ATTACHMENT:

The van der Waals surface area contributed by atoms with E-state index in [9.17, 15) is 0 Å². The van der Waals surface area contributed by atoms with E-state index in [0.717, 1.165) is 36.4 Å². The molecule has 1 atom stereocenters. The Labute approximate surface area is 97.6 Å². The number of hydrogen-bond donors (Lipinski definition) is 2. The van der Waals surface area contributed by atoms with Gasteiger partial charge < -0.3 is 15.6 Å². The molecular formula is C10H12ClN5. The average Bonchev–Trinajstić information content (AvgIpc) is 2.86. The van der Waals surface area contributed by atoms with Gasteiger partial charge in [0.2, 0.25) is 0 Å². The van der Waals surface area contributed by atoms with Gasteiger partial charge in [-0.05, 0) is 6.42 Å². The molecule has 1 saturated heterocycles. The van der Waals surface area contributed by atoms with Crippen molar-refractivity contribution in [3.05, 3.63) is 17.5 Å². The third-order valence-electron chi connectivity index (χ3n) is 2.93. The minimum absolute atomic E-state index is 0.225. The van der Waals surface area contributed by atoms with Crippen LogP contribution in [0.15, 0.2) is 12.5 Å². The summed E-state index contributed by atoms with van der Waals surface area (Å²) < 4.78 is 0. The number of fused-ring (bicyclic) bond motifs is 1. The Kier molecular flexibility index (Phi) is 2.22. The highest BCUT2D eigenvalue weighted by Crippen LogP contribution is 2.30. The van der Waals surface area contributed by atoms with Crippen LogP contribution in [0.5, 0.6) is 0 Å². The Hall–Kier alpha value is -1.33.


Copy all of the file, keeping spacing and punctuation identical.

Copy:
The van der Waals surface area contributed by atoms with E-state index in [9.17, 15) is 0 Å². The van der Waals surface area contributed by atoms with E-state index in [0.717, 1.165) is 36.4 Å². The molecule has 1 atom stereocenters. The Labute approximate surface area is 97.6 Å². The number of hydrogen-bond donors (Lipinski definition) is 2. The van der Waals surface area contributed by atoms with Gasteiger partial charge < -0.3 is 15.6 Å². The molecular formula is C10H12ClN5. The average Bonchev–Trinajstić information content (AvgIpc) is 2.86. The van der Waals surface area contributed by atoms with Gasteiger partial charge in [0.2, 0.25) is 0 Å². The van der Waals surface area contributed by atoms with Gasteiger partial charge in [-0.05, 0) is 6.42 Å². The molecule has 1 saturated heterocycles. The van der Waals surface area contributed by atoms with Crippen molar-refractivity contribution in [3.05, 3.63) is 17.5 Å². The third-order valence-electron chi connectivity index (χ3n) is 2.93. The minimum absolute atomic E-state index is 0.225. The van der Waals surface area contributed by atoms with Crippen LogP contribution in [0.15, 0.2) is 12.5 Å². The summed E-state index contributed by atoms with van der Waals surface area (Å²) < 4.78 is 0. The number of fused-ring (bicyclic) bond motifs is 1. The Kier molecular flexibility index (Phi) is 2.22. The highest BCUT2D eigenvalue weighted by Crippen LogP contribution is 2.30. The van der Waals surface area contributed by atoms with Crippen LogP contribution in [0.5, 0.6) is 0 Å². The Hall–Kier alpha value is -1.33.